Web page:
Striking old color example of Blaeu's map of Bahia De Todos Sanctos (All Saints Bay), witn a large inset plan of the City of Sao Salvador, from a Latin edition of Blaeu's Atlas Maior. In the late 1630s, Holland attempted to reassert its claim over Brazil by establishing a series of forts along the coastline. One of the best-documented colonies was the expedition led by Prince Maurits of Nassau, who attempted to assemble an intellectual court in the New World. He brought with him a group of highly accomplished artists, mapmakers, and scientists to record the mysteries of Brazil. Known as Sao Salvador, or Bahia, the town was first founded by the Portugese in 1549 and was a favorite haunt for pirates and merchant privateers. The town flourished with the development of the sugar plantations and became an important political and economic center. A striking old color example, with japan paper on the verso in several places to support the rich greens.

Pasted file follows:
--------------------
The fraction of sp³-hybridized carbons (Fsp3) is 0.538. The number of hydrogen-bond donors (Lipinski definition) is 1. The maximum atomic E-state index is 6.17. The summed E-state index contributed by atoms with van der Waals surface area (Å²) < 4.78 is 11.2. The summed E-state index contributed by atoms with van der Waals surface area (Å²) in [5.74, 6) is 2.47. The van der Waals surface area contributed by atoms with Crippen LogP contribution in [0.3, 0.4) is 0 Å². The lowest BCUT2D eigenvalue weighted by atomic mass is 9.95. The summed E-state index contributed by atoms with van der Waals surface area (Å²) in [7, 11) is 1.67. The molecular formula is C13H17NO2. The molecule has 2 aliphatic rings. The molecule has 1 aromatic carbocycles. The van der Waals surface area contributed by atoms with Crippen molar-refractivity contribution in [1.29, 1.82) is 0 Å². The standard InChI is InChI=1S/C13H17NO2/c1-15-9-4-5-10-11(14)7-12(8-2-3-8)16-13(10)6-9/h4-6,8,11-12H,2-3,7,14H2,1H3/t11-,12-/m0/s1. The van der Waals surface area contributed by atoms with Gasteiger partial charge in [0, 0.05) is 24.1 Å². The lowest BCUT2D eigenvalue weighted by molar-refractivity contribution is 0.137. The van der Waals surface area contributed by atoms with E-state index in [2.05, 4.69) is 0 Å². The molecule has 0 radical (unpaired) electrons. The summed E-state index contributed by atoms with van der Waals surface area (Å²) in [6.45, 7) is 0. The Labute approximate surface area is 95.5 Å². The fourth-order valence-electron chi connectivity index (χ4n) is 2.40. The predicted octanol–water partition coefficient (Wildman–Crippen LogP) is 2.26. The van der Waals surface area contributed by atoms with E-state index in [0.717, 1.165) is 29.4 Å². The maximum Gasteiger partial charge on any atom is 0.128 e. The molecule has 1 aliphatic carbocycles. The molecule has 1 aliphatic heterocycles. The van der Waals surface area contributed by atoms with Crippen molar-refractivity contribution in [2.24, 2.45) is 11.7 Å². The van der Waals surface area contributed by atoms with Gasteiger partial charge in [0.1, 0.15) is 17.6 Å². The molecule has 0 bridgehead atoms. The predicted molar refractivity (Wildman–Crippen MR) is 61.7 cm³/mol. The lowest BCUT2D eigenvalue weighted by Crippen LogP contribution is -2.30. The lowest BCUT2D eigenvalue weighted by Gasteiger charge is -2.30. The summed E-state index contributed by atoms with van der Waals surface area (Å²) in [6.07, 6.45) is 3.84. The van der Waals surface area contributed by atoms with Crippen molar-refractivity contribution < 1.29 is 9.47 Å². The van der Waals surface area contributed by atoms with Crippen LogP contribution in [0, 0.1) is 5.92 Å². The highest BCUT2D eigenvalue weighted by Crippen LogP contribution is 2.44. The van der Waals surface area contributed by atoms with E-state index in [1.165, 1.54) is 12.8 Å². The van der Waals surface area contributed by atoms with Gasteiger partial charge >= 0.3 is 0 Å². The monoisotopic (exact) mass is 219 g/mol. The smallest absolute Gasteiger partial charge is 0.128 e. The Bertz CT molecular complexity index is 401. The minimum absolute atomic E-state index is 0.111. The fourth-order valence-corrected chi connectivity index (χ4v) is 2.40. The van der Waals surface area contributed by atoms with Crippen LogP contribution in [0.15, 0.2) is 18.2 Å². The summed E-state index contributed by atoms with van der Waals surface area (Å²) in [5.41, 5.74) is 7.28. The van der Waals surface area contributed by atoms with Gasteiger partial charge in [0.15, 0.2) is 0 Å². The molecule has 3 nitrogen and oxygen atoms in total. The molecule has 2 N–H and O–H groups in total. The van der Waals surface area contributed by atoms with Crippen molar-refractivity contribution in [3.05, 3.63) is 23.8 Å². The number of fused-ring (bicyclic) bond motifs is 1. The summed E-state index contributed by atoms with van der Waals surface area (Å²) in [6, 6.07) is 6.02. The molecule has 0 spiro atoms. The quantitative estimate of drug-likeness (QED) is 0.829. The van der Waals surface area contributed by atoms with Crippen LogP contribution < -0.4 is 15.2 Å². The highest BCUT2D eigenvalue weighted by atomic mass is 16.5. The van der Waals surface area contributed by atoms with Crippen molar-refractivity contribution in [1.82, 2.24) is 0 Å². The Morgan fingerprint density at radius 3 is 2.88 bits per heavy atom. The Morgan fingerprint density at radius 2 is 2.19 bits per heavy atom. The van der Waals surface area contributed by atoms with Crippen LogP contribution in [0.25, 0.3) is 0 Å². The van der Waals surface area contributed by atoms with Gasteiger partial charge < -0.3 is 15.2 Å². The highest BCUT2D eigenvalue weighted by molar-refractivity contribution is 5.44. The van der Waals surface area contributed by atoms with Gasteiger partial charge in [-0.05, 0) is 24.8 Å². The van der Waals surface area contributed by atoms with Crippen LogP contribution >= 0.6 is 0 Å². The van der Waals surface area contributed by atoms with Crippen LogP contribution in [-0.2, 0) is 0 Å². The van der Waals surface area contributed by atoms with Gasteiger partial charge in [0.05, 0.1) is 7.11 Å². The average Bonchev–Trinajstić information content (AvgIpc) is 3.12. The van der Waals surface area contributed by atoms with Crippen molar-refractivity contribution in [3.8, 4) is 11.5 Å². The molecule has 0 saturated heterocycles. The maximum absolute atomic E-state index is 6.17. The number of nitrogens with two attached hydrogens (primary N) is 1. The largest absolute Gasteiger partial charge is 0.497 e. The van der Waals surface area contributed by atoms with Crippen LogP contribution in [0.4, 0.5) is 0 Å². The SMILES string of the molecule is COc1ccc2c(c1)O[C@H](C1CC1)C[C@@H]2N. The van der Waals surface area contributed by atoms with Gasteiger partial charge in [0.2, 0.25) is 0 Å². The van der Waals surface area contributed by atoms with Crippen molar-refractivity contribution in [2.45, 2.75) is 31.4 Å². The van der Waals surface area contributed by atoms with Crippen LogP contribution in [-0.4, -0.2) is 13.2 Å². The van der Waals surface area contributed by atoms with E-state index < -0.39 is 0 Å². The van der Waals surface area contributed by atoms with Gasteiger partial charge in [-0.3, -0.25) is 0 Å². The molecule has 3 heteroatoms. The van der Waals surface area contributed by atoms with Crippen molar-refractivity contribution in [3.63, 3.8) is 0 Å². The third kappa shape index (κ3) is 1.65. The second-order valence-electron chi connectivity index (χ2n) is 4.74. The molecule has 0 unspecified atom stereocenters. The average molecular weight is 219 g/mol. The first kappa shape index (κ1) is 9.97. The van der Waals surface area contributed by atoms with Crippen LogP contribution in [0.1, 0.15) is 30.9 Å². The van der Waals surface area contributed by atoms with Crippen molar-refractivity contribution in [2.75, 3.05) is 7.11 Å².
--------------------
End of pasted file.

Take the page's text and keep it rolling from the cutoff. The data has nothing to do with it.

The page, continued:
Willem Janszoon Blaeu (1571-1638) was a prominent Dutch geographer and publisher. Born the son of a herring merchant, Blaeu chose not fish but mathematics and astronomy for his focus. He studied with the famous Danish astronomer Tycho Brahe, with whom he honed his instrument and globe making skills. Blaeu set up shop in Amsterdam, where he sold instruments and globes, published maps, and edited the works of intellectuals like Descartes and Hugo Grotius. In 1635, he released his atlas, Theatrum Orbis Terrarum, sive, Atlas novus.
Willem died in 1638. He had two sons, Cornelis (1610-1648) and Joan (1596-1673). Joan trained as a lawyer, but joined his father’s business rather than practice. After his father’s death, the brothers took over their father’s shop and Joan took on his work as hydrographer to the Dutch East India Company. Later in life, Joan would modify and greatly expand his father’s Atlas novus, eventually releasing his masterpiece, the Atlas maior, between 1662 and 1672.